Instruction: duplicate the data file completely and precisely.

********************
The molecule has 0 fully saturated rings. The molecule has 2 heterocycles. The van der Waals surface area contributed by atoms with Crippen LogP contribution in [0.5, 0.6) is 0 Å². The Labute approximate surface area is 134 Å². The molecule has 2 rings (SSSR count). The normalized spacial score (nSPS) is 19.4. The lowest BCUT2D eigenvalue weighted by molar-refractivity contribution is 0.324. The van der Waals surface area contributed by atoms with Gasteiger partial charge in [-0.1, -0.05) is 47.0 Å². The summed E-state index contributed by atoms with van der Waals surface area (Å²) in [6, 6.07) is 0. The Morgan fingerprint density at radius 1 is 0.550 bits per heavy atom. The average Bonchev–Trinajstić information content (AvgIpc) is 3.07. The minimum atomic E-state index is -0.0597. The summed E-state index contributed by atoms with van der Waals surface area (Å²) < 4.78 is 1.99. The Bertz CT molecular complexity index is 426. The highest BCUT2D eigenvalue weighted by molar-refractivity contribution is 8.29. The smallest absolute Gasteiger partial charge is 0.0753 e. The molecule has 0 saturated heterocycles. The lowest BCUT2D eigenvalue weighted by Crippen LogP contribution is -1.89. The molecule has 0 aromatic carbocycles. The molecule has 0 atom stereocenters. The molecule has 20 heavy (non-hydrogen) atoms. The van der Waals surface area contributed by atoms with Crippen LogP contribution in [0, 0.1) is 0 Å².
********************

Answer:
The molecule has 0 fully saturated rings. The molecule has 2 heterocycles. The van der Waals surface area contributed by atoms with Crippen LogP contribution in [0.5, 0.6) is 0 Å². The Labute approximate surface area is 134 Å². The molecule has 2 rings (SSSR count). The normalized spacial score (nSPS) is 19.4. The lowest BCUT2D eigenvalue weighted by molar-refractivity contribution is 0.324. The van der Waals surface area contributed by atoms with Gasteiger partial charge in [-0.1, -0.05) is 47.0 Å². The summed E-state index contributed by atoms with van der Waals surface area (Å²) in [6, 6.07) is 0. The Morgan fingerprint density at radius 1 is 0.550 bits per heavy atom. The average Bonchev–Trinajstić information content (AvgIpc) is 3.07. The minimum atomic E-state index is -0.0597. The summed E-state index contributed by atoms with van der Waals surface area (Å²) < 4.78 is 1.99. The Bertz CT molecular complexity index is 426. The highest BCUT2D eigenvalue weighted by molar-refractivity contribution is 8.29. The smallest absolute Gasteiger partial charge is 0.0753 e. The molecule has 0 saturated heterocycles. The lowest BCUT2D eigenvalue weighted by Crippen LogP contribution is -1.89. The molecule has 0 aromatic carbocycles. The molecule has 0 atom stereocenters. The molecule has 20 heavy (non-hydrogen) atoms. The van der Waals surface area contributed by atoms with Crippen LogP contribution in [0, 0.1) is 0 Å².